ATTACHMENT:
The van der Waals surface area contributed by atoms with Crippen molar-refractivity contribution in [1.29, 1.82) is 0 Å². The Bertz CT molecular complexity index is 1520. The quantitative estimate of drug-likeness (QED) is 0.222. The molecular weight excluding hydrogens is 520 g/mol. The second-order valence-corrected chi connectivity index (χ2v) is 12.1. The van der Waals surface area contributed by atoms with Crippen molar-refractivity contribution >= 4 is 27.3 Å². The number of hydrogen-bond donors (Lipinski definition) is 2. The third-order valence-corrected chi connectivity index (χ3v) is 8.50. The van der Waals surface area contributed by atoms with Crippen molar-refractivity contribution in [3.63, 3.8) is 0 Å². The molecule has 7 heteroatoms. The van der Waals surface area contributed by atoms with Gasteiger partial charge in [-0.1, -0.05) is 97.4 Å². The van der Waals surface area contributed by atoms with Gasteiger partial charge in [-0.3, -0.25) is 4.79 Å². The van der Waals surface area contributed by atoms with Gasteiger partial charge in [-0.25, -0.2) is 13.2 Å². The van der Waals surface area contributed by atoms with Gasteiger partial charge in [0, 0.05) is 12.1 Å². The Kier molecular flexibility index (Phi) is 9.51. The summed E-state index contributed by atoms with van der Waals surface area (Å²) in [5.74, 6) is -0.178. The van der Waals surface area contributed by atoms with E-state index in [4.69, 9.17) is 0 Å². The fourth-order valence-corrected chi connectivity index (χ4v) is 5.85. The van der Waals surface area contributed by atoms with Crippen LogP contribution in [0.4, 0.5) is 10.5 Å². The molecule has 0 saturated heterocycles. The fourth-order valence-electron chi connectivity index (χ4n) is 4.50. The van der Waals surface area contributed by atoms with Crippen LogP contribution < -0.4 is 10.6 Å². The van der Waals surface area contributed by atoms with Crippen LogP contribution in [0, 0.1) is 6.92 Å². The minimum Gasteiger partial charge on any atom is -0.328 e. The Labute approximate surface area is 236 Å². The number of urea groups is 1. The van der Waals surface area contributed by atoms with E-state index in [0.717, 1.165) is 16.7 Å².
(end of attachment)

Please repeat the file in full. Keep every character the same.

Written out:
The van der Waals surface area contributed by atoms with Crippen molar-refractivity contribution in [1.29, 1.82) is 0 Å². The Bertz CT molecular complexity index is 1520. The quantitative estimate of drug-likeness (QED) is 0.222. The molecular weight excluding hydrogens is 520 g/mol. The second-order valence-corrected chi connectivity index (χ2v) is 12.1. The van der Waals surface area contributed by atoms with Crippen molar-refractivity contribution >= 4 is 27.3 Å². The number of hydrogen-bond donors (Lipinski definition) is 2. The third-order valence-corrected chi connectivity index (χ3v) is 8.50. The van der Waals surface area contributed by atoms with Crippen molar-refractivity contribution in [3.63, 3.8) is 0 Å². The molecule has 7 heteroatoms. The van der Waals surface area contributed by atoms with Gasteiger partial charge in [-0.1, -0.05) is 97.4 Å². The van der Waals surface area contributed by atoms with Gasteiger partial charge in [-0.3, -0.25) is 4.79 Å². The van der Waals surface area contributed by atoms with Gasteiger partial charge in [-0.25, -0.2) is 13.2 Å². The van der Waals surface area contributed by atoms with Gasteiger partial charge in [0, 0.05) is 12.1 Å². The Kier molecular flexibility index (Phi) is 9.51. The summed E-state index contributed by atoms with van der Waals surface area (Å²) in [5.74, 6) is -0.178. The van der Waals surface area contributed by atoms with E-state index in [4.69, 9.17) is 0 Å². The fourth-order valence-corrected chi connectivity index (χ4v) is 5.85. The van der Waals surface area contributed by atoms with Crippen LogP contribution in [0.4, 0.5) is 10.5 Å². The molecule has 0 saturated heterocycles. The fourth-order valence-electron chi connectivity index (χ4n) is 4.50. The van der Waals surface area contributed by atoms with Crippen LogP contribution < -0.4 is 10.6 Å². The van der Waals surface area contributed by atoms with Crippen LogP contribution in [0, 0.1) is 6.92 Å². The minimum Gasteiger partial charge on any atom is -0.328 e. The Labute approximate surface area is 236 Å². The number of urea groups is 1. The van der Waals surface area contributed by atoms with E-state index in [0.717, 1.165) is 16.7 Å².